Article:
President Barack Obama shed tears on Tuesday while talking about the victims of mass shootings and announcing his new gun control measures, prompting sympathy from his supporters and even his political rivals.
"Well, I actually think he was sincere," GOP presidential front-runner Donald Trump said on Wednesday, according to Politico
"I think he probably means well," said Trump, but added that, "The [gun control] concept is wrong."
Gathered below are eight other things that have moved past commanders-in-chief to tears, and showed the humanity and values our leaders hold most dearly.
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— On Jan. 11, 2007, President George W. Bush was photographed with tears running down his cheeks after presenting the Medal of Honor to the family of Marine Cpl. Jason Dunham in the East Room of the White House. In 2004, Dunham deliberately covered an enemy grenade during the early years of the Iraq War to save his fellow Marines, NBC News reported
. He was severely injured, and died just days later.
— Former President George H. W. Bush cried in 2006 while addressing lawmakers and administrators gathered in the Florida House for the last of his son Gov. Jeb Bush's leadership forums. He said Jeb persevered and showed tremendous leadership after initially losing his gubernatorial bid in 1994, The Associated Press reported
. In 2012, the Daily Mail reported
that the elder Bush also cried when his granddaughter, Jenna Bush Hager, interviewed him on growing old.
— According to The New York Times
, "When Ginsburg was sworn in as a Justice, she thanked her mother in a speech that made President Bill Clinton cry, saying, 'I pray that I may be all that she would have been had she lived in an age when women could aspire and achieve and daughters are as cherished as sons.'"
— Former President Gerald Ford cried during a tribute to his wife, Betty, at the Republican National Convention in Philadelphia in 2000. According to USA Today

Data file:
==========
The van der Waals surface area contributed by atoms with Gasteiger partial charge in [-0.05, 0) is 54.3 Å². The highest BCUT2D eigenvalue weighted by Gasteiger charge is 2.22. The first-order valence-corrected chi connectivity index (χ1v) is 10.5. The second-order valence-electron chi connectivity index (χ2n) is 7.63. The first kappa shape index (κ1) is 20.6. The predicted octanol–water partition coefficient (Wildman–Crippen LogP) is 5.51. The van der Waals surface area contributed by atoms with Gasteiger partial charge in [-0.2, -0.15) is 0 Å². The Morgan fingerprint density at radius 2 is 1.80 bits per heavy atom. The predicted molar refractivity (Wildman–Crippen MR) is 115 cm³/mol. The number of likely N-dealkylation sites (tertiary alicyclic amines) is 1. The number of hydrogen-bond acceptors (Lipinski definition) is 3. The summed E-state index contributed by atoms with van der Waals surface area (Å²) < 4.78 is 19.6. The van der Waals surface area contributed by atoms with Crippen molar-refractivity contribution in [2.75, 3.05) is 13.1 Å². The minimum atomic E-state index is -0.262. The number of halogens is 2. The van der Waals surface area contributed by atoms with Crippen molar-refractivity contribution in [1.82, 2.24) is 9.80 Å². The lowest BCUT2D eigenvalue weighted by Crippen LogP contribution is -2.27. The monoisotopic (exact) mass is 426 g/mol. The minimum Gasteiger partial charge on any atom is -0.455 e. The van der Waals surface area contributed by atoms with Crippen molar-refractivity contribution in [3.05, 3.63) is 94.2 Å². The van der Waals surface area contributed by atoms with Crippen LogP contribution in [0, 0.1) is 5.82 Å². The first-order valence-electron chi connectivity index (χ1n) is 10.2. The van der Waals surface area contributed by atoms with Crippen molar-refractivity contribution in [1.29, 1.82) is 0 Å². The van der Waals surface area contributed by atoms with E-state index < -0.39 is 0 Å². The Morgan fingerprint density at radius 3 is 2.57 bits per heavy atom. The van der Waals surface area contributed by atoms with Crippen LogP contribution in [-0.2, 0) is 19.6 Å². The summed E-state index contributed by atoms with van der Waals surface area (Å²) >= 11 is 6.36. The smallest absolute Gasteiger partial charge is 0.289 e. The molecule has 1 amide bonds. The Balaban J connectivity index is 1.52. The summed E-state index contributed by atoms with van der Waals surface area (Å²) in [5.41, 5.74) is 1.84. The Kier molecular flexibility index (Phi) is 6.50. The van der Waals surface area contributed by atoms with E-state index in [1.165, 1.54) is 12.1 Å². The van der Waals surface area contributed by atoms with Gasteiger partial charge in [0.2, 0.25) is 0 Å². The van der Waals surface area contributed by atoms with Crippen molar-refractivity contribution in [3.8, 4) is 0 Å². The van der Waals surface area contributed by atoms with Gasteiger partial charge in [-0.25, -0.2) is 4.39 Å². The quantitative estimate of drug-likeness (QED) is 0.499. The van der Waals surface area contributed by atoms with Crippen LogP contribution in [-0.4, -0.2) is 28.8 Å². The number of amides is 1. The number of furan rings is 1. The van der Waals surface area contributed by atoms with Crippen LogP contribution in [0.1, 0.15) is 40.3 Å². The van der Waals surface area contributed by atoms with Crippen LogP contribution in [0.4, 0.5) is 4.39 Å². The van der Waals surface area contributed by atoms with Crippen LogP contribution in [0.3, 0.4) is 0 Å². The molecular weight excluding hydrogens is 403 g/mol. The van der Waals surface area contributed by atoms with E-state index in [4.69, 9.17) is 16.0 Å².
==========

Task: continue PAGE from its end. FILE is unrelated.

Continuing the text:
, "In his first presidential address, Gerald Ford said he was 'acutely aware' that he had not been elected and said, 'I am indebted to no man, and only to one woman — my dear wife — as I begin this very difficult job.'" Betty Ford, who died in 2011, was remembered for bringing the issue of breast cancer to the public forum.
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— At last month's 38th Annual Kennedy Center Honors, singer Aretha Franklin performed her 1967 hit "(You Make Me Feel Like) A Natural Woman," and brought a tear to President Obama's eye, The Guardian U.K. reported
— President Dwight D. Eisenhower cried when he met with paratroopers of the 101st Airborne Division ahead of D-Day during World War II. "I’ve done all I can," he reportedly told them. "Now it is up to you." Eisenhower then stood on the roof of the nearby headquarters, saluting each plane with tears in his eyes as it left for France, according to Time magazine
. Just a few years later, in 1952, he cried after giving a speech at a luncheon for the 82nd Airborne, Politico reported
— "In 2008, on the day before the presidential election, Obama cried at a campaign stop while discussing his grandmother, who had just died," The Daily Beast reported
8. The birth of America
— When George Washington traveled to New York in 1789 to be sworn in as the nation's first president, a man named Dr. Cogswell wrote that ''from the Battery to the Coffee House, where the General landed, the ships, docks, and houses were crowded with people as thick as they could stand." The New York Times reported
. Washington himself ''was obliged to wipe his eyes several times.''
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